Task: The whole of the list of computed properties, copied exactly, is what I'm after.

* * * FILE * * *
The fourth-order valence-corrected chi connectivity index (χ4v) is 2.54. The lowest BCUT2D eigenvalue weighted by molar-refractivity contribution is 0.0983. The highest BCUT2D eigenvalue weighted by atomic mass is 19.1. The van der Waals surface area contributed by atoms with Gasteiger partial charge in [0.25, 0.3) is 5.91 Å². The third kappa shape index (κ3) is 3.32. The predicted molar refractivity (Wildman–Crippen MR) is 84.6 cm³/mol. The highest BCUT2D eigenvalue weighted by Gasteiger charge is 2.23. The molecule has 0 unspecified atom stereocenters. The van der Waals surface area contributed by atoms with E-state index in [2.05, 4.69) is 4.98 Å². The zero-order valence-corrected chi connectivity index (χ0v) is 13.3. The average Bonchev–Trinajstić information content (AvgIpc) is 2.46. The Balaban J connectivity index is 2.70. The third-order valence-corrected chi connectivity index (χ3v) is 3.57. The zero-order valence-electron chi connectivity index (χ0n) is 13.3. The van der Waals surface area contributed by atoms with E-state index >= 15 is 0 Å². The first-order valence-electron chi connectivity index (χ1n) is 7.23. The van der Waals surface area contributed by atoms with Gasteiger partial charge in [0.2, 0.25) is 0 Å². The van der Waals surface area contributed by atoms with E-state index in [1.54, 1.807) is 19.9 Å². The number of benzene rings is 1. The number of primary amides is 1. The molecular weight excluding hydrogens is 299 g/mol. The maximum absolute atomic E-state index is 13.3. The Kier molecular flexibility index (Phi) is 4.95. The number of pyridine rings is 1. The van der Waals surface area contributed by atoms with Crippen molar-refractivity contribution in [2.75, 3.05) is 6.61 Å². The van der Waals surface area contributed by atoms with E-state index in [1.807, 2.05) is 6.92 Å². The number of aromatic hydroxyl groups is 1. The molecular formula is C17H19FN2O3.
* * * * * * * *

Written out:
The fourth-order valence-corrected chi connectivity index (χ4v) is 2.54. The lowest BCUT2D eigenvalue weighted by molar-refractivity contribution is 0.0983. The highest BCUT2D eigenvalue weighted by atomic mass is 19.1. The van der Waals surface area contributed by atoms with Gasteiger partial charge in [0.25, 0.3) is 5.91 Å². The third kappa shape index (κ3) is 3.32. The predicted molar refractivity (Wildman–Crippen MR) is 84.6 cm³/mol. The highest BCUT2D eigenvalue weighted by Gasteiger charge is 2.23. The molecule has 0 unspecified atom stereocenters. The van der Waals surface area contributed by atoms with E-state index in [2.05, 4.69) is 4.98 Å². The zero-order valence-corrected chi connectivity index (χ0v) is 13.3. The average Bonchev–Trinajstić information content (AvgIpc) is 2.46. The Balaban J connectivity index is 2.70. The third-order valence-corrected chi connectivity index (χ3v) is 3.57. The zero-order valence-electron chi connectivity index (χ0n) is 13.3. The van der Waals surface area contributed by atoms with E-state index >= 15 is 0 Å². The first-order valence-electron chi connectivity index (χ1n) is 7.23. The van der Waals surface area contributed by atoms with Gasteiger partial charge in [0.2, 0.25) is 0 Å². The van der Waals surface area contributed by atoms with E-state index in [1.54, 1.807) is 19.9 Å². The number of benzene rings is 1. The number of primary amides is 1. The molecular weight excluding hydrogens is 299 g/mol. The maximum absolute atomic E-state index is 13.3. The Kier molecular flexibility index (Phi) is 4.95. The number of pyridine rings is 1. The van der Waals surface area contributed by atoms with Crippen molar-refractivity contribution in [2.75, 3.05) is 6.61 Å². The van der Waals surface area contributed by atoms with E-state index in [1.807, 2.05) is 6.92 Å². The number of aromatic hydroxyl groups is 1. The molecular formula is C17H19FN2O3.